The number of patient registries is increasing in general and, more specifically, the number focused on biopharmaceutical product safety.
This increase arises in the wake of highly publicized litigation surrounding the safety of marketed products and new U.S. government legislation enhancing the powers of the U.S. Food and Drug Administration (FDA) to request that safety studies and studies in special populations be conducted. Now more than ever, registries are being used in the post-approval phase to further define the risks and benefits of medicinal products in various patient populations that go beyond the scope of clinical trials. Registries are being used to provide supporting data for risk evaluation and mitigation strategy (REMS) and to enhance labeling.
Pregnancy registries are a versatile risk management tool for assessing the safety of drug exposure in pregnancy. When a drug first comes to market, little is known about the safety profile of that drug when used in pregnancy. The required preclinical studies can only offer clues to the human teratogenic potential of a drug, and clinical trials exclude pregnant women unless the drug is specifically intended for use in pregnancy.
Pregnancy registries provide a unique means of risk assessment early in the life cycle of a product when other safety evaluation methods are not available. Pregnancy registries are ideally suited for products with a high likelihood of use in women of child-bearing potential. These registries may be particularly important for drugs in which preclinical studies suggest risk, or for first-in-class drugs or biologics. Pregnancy registries also may be useful later in the product’s life cycle when case reports suggest risk or new indications are added.
A pregnancy registry is a voluntary observational study of women exposed to a particular biopharmaceutical product at the time of conception and/or during pregnancy. Ideally, pregnant women are enrolled in a pregnancy registry as soon after the drug exposure as possible. They are then followed throughout pregnancy to capture data on the pregnancy outcome. Infants also may be followed to capture data on birth defects, developmental deficits or other adverse outcomes. The prospective nature of pregnancy registries makes them ideally suited for the study of new-to-market products that have not yet achieved high market penetration – products that are not well-represented across automated databases.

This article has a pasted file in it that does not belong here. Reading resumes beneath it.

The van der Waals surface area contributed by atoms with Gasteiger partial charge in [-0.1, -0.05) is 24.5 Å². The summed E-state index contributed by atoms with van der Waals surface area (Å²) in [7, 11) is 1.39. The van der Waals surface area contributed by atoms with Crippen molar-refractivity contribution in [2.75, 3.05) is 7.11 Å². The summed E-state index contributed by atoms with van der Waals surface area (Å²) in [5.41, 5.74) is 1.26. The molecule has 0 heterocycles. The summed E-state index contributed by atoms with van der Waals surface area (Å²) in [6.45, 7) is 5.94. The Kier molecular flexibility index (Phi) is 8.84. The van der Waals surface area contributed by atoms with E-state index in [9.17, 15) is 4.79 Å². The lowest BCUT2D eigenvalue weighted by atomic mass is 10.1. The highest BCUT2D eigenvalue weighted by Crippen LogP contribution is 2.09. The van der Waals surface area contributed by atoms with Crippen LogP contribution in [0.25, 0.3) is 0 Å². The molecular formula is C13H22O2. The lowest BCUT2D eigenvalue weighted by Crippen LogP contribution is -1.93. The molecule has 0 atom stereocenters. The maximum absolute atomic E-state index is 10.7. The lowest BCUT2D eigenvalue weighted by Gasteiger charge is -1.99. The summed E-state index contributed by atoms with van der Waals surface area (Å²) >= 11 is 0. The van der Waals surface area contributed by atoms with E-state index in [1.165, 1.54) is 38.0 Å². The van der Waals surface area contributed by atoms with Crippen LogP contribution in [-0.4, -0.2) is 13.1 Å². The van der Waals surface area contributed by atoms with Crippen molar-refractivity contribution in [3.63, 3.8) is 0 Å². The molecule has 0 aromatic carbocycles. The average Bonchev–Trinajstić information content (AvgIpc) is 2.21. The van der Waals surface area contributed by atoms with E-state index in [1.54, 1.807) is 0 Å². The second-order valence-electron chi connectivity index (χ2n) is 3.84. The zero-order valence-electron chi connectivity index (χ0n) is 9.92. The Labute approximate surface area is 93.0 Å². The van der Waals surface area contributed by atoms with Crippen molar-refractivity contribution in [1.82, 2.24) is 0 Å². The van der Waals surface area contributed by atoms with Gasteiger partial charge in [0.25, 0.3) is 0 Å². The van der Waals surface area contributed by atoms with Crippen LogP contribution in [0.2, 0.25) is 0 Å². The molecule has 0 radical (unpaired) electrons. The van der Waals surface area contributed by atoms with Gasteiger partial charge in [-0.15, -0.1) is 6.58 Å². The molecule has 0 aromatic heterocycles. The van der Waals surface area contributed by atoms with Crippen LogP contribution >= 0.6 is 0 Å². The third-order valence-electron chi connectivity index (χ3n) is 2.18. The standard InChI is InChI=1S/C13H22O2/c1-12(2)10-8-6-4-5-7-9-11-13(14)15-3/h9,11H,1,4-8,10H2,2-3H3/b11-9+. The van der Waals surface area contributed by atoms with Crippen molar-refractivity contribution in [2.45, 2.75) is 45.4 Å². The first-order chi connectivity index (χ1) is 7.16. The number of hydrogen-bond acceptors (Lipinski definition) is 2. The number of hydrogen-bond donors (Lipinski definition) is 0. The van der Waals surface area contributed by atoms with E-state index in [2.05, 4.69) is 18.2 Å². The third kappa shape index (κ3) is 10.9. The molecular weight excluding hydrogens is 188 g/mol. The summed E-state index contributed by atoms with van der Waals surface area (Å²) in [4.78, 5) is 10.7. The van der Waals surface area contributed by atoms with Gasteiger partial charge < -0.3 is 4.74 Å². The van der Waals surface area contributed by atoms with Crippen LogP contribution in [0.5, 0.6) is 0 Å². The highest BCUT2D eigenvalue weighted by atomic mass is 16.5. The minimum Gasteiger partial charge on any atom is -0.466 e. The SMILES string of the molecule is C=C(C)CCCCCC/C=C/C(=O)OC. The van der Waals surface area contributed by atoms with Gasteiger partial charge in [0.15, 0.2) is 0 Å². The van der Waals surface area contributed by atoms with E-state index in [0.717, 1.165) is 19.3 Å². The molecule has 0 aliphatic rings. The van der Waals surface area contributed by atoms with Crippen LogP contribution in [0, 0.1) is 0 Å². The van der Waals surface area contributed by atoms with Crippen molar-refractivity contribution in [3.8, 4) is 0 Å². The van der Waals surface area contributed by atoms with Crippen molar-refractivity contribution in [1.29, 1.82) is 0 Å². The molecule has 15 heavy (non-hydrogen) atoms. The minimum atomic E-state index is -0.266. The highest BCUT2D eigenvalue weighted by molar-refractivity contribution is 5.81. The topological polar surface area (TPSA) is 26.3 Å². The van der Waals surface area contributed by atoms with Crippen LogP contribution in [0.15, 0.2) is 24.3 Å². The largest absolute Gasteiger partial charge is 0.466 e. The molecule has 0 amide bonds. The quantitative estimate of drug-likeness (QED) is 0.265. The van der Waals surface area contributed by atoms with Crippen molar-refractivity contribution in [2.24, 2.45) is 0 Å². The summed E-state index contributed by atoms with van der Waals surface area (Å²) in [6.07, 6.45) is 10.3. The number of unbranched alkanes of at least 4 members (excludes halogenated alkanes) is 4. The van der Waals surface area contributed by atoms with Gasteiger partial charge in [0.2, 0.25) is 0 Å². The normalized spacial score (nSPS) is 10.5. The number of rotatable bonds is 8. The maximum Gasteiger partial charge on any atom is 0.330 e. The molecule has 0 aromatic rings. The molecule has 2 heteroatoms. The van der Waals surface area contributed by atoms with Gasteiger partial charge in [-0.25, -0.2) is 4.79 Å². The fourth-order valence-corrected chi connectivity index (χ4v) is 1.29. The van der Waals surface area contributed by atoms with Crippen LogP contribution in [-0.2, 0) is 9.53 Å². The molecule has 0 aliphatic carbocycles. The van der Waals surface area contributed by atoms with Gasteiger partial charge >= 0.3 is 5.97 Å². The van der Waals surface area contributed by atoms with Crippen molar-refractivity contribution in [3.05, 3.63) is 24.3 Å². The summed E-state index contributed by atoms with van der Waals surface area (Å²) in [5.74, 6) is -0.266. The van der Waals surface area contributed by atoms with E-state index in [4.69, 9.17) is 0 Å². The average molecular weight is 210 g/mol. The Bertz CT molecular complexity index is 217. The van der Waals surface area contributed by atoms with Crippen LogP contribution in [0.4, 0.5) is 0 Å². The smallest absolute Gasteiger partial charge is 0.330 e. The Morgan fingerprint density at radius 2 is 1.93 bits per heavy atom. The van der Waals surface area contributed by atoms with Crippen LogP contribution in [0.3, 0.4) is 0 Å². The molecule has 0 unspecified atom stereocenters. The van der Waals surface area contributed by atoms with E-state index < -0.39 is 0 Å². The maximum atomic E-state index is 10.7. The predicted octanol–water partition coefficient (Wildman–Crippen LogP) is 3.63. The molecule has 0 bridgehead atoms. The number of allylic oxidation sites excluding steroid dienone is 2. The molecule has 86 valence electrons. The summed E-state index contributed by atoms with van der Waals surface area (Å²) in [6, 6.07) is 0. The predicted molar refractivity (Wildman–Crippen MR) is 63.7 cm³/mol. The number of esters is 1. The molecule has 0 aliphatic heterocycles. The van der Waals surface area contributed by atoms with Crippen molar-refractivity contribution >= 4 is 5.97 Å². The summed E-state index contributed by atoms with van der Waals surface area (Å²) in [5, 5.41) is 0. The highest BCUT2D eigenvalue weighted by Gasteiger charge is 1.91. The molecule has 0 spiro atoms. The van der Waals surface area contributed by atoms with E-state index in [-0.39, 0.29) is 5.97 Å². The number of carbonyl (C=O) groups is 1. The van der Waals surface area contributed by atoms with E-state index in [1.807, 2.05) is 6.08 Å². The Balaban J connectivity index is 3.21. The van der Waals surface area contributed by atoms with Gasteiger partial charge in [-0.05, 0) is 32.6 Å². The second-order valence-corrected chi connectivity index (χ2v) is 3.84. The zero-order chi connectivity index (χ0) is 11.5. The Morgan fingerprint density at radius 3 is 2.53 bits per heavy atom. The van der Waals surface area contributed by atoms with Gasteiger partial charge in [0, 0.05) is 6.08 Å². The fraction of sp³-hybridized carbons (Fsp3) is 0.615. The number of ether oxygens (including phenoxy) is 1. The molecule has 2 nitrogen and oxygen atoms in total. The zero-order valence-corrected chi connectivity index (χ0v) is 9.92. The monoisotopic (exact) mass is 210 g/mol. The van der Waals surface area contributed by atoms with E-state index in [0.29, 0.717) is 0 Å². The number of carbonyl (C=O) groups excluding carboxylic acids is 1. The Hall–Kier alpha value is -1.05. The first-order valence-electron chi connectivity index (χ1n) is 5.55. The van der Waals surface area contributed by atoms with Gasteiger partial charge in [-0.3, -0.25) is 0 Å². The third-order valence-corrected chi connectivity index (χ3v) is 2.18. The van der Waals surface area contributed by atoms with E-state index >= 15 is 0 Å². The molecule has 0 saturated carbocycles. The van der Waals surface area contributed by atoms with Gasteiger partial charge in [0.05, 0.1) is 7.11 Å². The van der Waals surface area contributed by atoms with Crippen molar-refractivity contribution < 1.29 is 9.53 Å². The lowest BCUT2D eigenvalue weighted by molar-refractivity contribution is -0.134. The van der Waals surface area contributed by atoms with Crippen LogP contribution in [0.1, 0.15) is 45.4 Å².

Pregnancy registries are typically patient-centered rather than site-based. Therefore, registry awareness activities should reach out to pregnant women and their health care providers in a broad variety of settings. The internet and social media are important recruitment sources for pregnant women, and personal mailings and scientific venues are important recruitment venues for health care providers. More and more, technology is being used to facilitate patient recruitment and ease the burden of data collection.
A limited number of technology solutions available on the market are suited for a pregnancy registry because they are patient-centered and offer patient recruitment, consenting and data management functions within one efficient package. The increasing adoption of electronic health records (EHRs) as a potential data source for pregnancy registries will be critical moving forward.
The preceding article, published with permission, is based on an article published in Touch Briefings.